Mothers and Babies Underwater, 2012
Dimensions: 560mm x 400mm, unframed
Medium: Limited-edition giclée print on Aquarelle Arches watercolour paper
Edition of 250
Each individual print is signed by the artist
This limited edition print was specially created to accompany the 2012 exhibition Quentin Blake: As Large as Life and is stocked exclusively by the Foundling Museum.
The biggest of Blake's hospital projects, Mothers and Babies Underwater (2011) was created for the Centre Hospitalier Universitaire in Angers, France. The maternity building is decorated with a series of fifty drawings which appear throughout, including the midwife station, father's room and the delivery suites. In them, mothers and babies swim together underwater, and look at each other for the first time. It’s a parallel world where their swimming expresses and celebrates their new-found liberty after the pains of labour.
Quentin Blake was born in the suburbs of London in 1932 and has drawn ever since he can remember. He studied English at Downing College, Cambridge, after which he undertook a postgraduate teaching diploma at the University of London, followed by life-classes at Chelsea Art School. For over twenty years he taught at the Royal College of Art, where he was head of the illustration department from 1978 to 1986. His first drawings were published in Punch when he was only sixteen and still at school. He continued to draw for Punch, The Spectator and other magazines over many years, while at the same time entering the world of children's books with A Drink of Water by John Yeoman in 1960. Blake is known for his collaboration with writers such as Russell Hoban, Joan Aiken, Michael Rosen, John Yeoman and, most famously, Roald Dahl. He has also illustrated classic books, including A Christmas Carol and Candid, as well as creating much-loved characters of his own, including Mister Magnolia and Mrs Armitage. Since the 1990s he has had an additional career as exhibition curator, curating shows at the National Gallery, the British Library and the Musée du Petit Palais in Paris. In the last few years he has begun to make larger-scale work for hospitals and healthcare settings in the UK and France where his work can be seen in wards and public spaces.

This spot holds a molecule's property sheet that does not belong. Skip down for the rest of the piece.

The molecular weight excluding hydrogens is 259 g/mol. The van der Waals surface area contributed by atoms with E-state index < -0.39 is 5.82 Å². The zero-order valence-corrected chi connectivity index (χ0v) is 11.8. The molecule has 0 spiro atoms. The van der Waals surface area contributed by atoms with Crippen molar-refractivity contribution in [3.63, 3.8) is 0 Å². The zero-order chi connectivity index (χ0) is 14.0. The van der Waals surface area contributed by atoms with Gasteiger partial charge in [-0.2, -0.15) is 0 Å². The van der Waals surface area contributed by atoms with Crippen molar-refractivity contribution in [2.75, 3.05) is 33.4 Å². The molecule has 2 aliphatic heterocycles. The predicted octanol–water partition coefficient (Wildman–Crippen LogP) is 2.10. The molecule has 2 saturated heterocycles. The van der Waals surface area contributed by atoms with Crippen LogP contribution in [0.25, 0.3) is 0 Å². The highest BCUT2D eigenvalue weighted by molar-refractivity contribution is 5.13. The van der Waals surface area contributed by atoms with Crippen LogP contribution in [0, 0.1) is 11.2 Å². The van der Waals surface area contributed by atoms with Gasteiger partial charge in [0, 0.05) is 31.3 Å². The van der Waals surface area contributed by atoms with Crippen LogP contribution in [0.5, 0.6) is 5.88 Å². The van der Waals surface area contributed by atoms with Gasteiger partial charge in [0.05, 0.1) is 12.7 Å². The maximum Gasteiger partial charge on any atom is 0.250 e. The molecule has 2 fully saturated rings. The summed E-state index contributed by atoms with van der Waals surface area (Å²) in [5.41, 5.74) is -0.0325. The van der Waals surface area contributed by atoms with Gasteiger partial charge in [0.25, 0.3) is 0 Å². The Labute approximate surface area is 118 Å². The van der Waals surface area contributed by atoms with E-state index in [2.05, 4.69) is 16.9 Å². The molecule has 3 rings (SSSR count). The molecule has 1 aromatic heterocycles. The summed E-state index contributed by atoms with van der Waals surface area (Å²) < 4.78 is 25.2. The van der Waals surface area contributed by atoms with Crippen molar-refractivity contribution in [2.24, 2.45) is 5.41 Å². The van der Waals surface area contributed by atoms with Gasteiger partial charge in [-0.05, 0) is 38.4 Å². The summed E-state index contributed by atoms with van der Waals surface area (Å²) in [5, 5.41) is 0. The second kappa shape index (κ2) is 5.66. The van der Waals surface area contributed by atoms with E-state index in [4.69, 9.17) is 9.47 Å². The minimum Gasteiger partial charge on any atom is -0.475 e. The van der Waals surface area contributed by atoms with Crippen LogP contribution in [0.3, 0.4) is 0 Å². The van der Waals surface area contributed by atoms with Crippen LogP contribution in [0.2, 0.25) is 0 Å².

His books have won numerous prizes and awards, including the Whitbread Award, the Kate Greenaway Medal, the Emil/Kurt Maschler Award and the international Bologna Ragazzi Prize. He won the 2002 Hans Christian Andersen Award for Illustration, the highest international recognition given to creators of children's books. Blake was created CBE in 2005 and received a knighthood for 'services to illustration' in the New Year's Honours for 2013. In 2015 he became an Honorary Freeman of the City of London.